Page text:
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Cable Tool Drilling
Man-Power and Horse-Power
Kicking It Down
Treadles and Teeter-Totters
Walking Beam

Kicking It Down

The principle which the spring pole employs is reciprocation.  The downstroke is accomplished by leg power using the stirrup.  The pole then springs back (reciprocates) to its normal position which depends on the weight of the drill string.

A lot of wells were started with the spring-pole.  This method required strong legs and considerable time.  The outfit was simple:  a long pole, a weight to anchor the butt end, a fulcrum, stirrup, manila rope, oak rods, downhole tools including the percussion bit.  More tools and other improvements would be added to the drill string as time went on.

It was easy to get the pole.  In the northern Appalachian basin the preferred wood was hemlock.  It was springy and wouldn't crack easily.  There were a lot of hemlock trees growing in the early oil region and still are.  Ash and hickory were other trees that served well for spring poles.  A tree would be selected to give about 30 feet or less of manageable pole and then cut and barked.

The fulcrum or fork was easy to make too.  An oak tree would be found with a good limb and then cut to post size.  The fork end would consist of a foot of sturdy trunk and a portion of the limb together forming a V.  The post of the fulcrum would be firmly set into the ground and the spring-pole would be placed in the fork.  The fulcrum would be positioned about a third (or less) distance from the butt end of the pole. 

The pole's butt end would be anchored to the ground by boulders or a heavy log in such a way that the butt wouldn't move when the pole was springing.  Sometimes wooden structures with a lintel and clamps would serve to secure the butt.  All of these essential things could be found and fashioned in the forest, practically at the sites of the earliest oil wells.

The stirrup would hang from the spring-pole very near to the intended position of the borehole, maybe 3 1/2 feet to 4 feet from the working end of the pole.  It could be a piece of manila rope looped at the bottom or it could resemble the stirrup on a saddle.  The downward push of the driller's leg in the stirrup would bring the tip of the pole down and allow the bit to smack the rock.  Sometimes two stirrups were used so that two men could work together.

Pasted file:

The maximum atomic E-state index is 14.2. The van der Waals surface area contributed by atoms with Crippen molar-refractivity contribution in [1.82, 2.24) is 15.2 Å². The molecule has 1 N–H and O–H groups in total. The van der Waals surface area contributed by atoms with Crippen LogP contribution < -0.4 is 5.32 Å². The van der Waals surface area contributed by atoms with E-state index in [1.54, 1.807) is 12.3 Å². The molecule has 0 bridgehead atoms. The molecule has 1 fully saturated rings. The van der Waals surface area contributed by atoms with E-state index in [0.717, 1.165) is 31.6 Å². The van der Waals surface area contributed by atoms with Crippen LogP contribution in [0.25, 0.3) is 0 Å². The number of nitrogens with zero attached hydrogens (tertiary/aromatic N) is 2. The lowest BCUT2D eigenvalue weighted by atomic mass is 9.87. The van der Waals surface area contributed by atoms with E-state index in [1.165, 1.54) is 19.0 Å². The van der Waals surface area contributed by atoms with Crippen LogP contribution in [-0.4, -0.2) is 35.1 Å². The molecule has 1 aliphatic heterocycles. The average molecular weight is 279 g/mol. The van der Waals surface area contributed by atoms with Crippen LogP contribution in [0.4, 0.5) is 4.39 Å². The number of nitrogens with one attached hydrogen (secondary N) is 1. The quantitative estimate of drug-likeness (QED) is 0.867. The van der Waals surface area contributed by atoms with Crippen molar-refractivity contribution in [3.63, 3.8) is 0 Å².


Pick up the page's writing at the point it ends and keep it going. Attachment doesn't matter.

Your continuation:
The drill string (a vertical series of tools and components) would be fastened about 3 feet from the end of the pole.  It would consist of manila rope or oak rods with metal connectors, rope socket, a sinker bar, jars, an auger stem and a bit.  Manila rope could entirely replace the oak rods if desired, but the rods continued in common use in America into the 1860's, more or less.  The augur stem was a 3 1/2 inch diameter solid iron bar up to 32 feet in length (most were shorter) with the box on the bottom into which the pin of the bit is screwed.  The stem gives weight and some rigidity to the downhole operation.  Additional cable tool drilling devices were put into use in the 1860's and later, but most reflected a background dating to the salt well days and to early water wells.  Downhole tools will be discussed in a future chapter.

A high tripod of poles was erected over the borehole and pullies (sheaves) were hung from the apex of the tripod.  This allowed the pulling of the drill string when tools needed to be changed or when the hole needed to be bailed out.  The latter was done by a bailer tool which retrieved the accumulated cuttings and cavings and thus cleaned the hole prior to resumption of percussion (cable-tool) drilling.  Later this tripod would become the derrick and constructed in that familiar manner.

The Drake Well Museum has a spring pole set up in the grounds for the amusement of the visitors.  This photo shows the working end of the pole.  Gerald English demonstrates how to kick it down.  One day the author noticed that the well had reached a total depth of about 3 feet probably achieved by school children who arrive in bus loads to see the Museum.  Later, workers demonstrated how a bailer works by hooking up the tool and retrieving the cuttings (and some gravel that fell in), thus cleaning out the hole.


© 2004, Samuel T. Pees
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